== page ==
Food Not Lawns

Last week in lieu of our regular work day in the garden at 4th Street, we were at Comfest and in addition to members volunteering in Clean Up & Recycling, Wine, Food Fairy, Archives, and Safety, we also were at the Solar Stage sharing with a larger community our work at 4th Street. For those not familiar, ComFest (officially The Community Festival) is a large, free, non-corporate, music and arts annual festival currently held each June at Goodale Park in the Victorian Village area of Columbus, Ohio.

The festival bills itself as “The Party with a Purpose”. To accomplish this goal, the festival relies on community members to work together in the planning and operation of the festival serving on committees and work teams including clean-up and recycling, safety and first aid, entertainment, street fair, and the “World Peace Rocks Forever Committee”. The festival was first held in 1972 in the University District  just off-campus as a showcase of community organizations including the Columbus Free Press, Free Health Clinic, Food Co-op, Tenants Union, Crisis Hotline, and Recycling Center. The festival continues to provide a forum for alternative lifestyles,  collective activity, and the history of Comfest.  Here is a display  of Comfest t-shirts in the Shelter House.  These t-shirt are only ever earned by volunteering at Comfest and have never ever been for sale.  Many people may be familiar with the beer from local The Columbus Brewing Company and other companies is sold in large, colorful mugs at Comfest, but most aren’t aware that the money is used to fund the cost of the festival itself and to raise money for community projects and grants …  like providing a freezer for NNEMAP or programming support for Huck House, both of whom serve Weinland Park … or many other amazing community-oriented organizations.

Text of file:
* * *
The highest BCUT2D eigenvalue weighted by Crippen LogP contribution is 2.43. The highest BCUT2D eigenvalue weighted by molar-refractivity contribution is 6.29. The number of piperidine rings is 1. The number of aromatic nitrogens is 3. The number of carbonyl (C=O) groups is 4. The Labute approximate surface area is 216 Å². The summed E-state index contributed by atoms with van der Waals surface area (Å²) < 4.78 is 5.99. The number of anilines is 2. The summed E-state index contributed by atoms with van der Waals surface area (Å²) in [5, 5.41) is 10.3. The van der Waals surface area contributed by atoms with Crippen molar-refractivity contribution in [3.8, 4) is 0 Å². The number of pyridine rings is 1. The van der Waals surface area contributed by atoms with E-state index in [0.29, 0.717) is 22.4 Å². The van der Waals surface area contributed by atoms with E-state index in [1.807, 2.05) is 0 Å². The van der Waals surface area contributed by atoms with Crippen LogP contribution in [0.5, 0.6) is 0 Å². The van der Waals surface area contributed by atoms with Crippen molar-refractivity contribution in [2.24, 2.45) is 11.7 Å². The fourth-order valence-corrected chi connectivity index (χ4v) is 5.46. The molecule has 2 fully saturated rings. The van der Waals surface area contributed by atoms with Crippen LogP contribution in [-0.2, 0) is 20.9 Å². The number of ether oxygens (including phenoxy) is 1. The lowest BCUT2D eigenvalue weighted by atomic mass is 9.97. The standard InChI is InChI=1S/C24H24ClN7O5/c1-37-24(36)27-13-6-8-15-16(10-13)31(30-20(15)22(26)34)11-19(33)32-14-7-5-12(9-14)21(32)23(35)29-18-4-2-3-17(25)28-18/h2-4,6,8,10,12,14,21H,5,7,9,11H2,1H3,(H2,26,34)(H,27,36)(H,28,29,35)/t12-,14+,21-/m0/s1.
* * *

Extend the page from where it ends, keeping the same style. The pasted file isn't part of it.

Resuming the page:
All tips from the beer booths go to homeless shelters and the festival actively supports local artists, musicians, and food vendors in selecting entertainment, education, and eating together. Last year, the mural at 4th Street Farms was painted at the Solar Stage: The Solar Stage in particular gives voice to explorations of social justice, environmental and health issues.  This year, 4th Street Farms was asked to participate in a panel talk on experiments in urban agriculture, particularly back yard, front yard, container gardening, and other forms of experimental growing.   The panel entitled Grow Your Own: Food Not Lawns was moderated by Trish Denboestel from Local Matters and featured Christine Annarino from Green Thumb Revolution, Hank Koehler from Four Seasons City Farms, Derek Lorey, from Helping Hands Community Garden, Evelyn Van Til of 4th Street Farms, as well as Elena Harvey Collins, an artist working themes of local food access and social justice. The presentation included screening a video by Elena about urban growers and the impact of the development of a local food system in the Weinland Park neighborhood of Columbus Ohio.

Panelists discussed the power of gardening in bringing people together as well as some of the barriers to urban gardening, such as access to secure land, quality soil, transportation, and reliable water source, as well as complex social issues related to race, class, and gender. While we didn’t resolve all these barriers and issues, it was clear that across the board, panelists and audience alike, everyone felt passionately about the power of growing our own food in bringing people together in collective action.

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